Sessions also opposed the end of the ban on HIV-positive visitors and immigrants to the US and supported a measure that would have required the District of Columbia to hold a referendum on its 2009 municipal ordinance legalizing marriage by same-sex couples. During the past two years, he opposed measures ensuring that legally married same-sex couples have access to Social Security and veterans benefits, that runaway and homeless youth programs funded by the federal government have explicit LGBT nondiscrimination policies, and that public schools be barred from discriminating against youth based on sexual orientation or gender identity.
[I]n the days after the US Supreme Court issued its 2015 Obergefell marriage equality ruling, Sessions told an Alabama Chamber of Commerce meeting, “If a court can do that on a question of marriage then it can do it on almost any other issue. What this court did was unconstitutional, what this court did – they can’t do, nothing in the Constitution for such a result, no mention of marriage in the Constitution.
Since the Obergefell ruling, Sessions has signed on to the First Amendment Defense Act, which would provide an out for those claiming a religious objection to same-sex marriage or to sex outside of different-sex marriage from any federal prosecution or penalties for discrimination. The measure would shield recalcitrant county clerks like Kim Davis in Kentucky who refuse to issue marriage licenses to same-sex couples, but could also provide exemptions for all kinds of other businesses and individuals to discriminate.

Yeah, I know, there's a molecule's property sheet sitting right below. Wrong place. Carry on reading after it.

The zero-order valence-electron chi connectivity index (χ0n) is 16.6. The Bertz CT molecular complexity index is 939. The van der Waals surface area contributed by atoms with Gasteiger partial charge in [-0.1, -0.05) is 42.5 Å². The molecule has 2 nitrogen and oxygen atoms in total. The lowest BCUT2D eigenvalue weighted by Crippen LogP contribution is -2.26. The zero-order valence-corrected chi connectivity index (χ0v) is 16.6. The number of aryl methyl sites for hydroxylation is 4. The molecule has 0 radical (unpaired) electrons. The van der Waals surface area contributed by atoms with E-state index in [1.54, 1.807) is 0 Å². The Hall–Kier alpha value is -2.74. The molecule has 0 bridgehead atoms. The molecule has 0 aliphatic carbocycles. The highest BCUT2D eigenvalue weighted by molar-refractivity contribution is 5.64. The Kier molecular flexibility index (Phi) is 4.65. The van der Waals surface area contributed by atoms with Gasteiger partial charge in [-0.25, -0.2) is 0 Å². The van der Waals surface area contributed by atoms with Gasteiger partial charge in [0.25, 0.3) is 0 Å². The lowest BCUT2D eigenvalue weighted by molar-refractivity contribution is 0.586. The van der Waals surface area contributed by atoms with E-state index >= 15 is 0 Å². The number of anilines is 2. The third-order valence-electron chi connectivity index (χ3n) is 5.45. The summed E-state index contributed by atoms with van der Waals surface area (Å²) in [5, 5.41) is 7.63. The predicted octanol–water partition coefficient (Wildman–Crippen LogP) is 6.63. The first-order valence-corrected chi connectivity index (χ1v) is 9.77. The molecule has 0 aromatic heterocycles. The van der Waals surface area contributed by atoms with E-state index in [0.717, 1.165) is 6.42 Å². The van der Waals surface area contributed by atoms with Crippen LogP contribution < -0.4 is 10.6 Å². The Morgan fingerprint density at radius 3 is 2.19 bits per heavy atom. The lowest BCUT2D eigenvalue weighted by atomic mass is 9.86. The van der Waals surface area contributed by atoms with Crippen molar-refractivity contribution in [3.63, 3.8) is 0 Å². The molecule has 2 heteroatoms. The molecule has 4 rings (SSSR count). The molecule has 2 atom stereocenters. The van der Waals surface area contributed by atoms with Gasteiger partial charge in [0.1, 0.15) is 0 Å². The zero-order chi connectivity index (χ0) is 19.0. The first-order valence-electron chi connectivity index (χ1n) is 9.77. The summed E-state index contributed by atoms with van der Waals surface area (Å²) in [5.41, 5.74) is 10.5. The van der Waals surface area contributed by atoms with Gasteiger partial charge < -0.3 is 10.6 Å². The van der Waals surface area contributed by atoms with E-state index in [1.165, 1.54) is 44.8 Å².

During the George W. Bush administration, Sessions was the senator behind to the 11th Circuit Court of Appeals nomination of William H. Pryor, Jr., whom Lambda Legal termed “the most demonstrably anti-gay judicial nominee in recent memory.” As Alabama’s attorney general, Pryor had written a friend-of-the-court brief defending the Texas sodomy law when it went before the Supreme Court – and was struck down – in 2003. In that brief, he compared gay rights claims to protections for “prostitution, adultery, necrophilia, bestiality, possession of child pornography, and even incest and pedophilia.”
An opponent of the Voting Rights Act and immigration reform, Sessions also faces harsh criticism from progressive groups working on those issues, with the American Civil Liberties Union terming his record anti-civil rights.
During hearings for his failed federal bench nomination in 1986, Thomas Figures, an African-American former assistant attorney who worked under him when Sessions was the US attorney for the Southern District of Alabama, testified that Sessions had called him “boy” and warned him to be careful what he said to “white folks.” Sessions denied using the word “boy” and said he merely urged caution in talking to “folks.”
Gerry Hebert, who as a Justice Department official also worked with Sessions while he was a US attorney in the 1980s, recalled that Sessions had once agreed with another person’s comment that a white civil rights attorney was “a disgrace to his race” for litigating voting rights cases.  “I filed all these things away thinking, ‘God, what a racist this guy is,’” Hebert told the AP.
The man is horrible.  As for his judicial nominee, there seems to be evidence that he is a closeted, self-loathing gay man much like Rick Santorum and Ken Cuccinelli.  He's a tad too hysterical on the issue of gays for something more to be going on.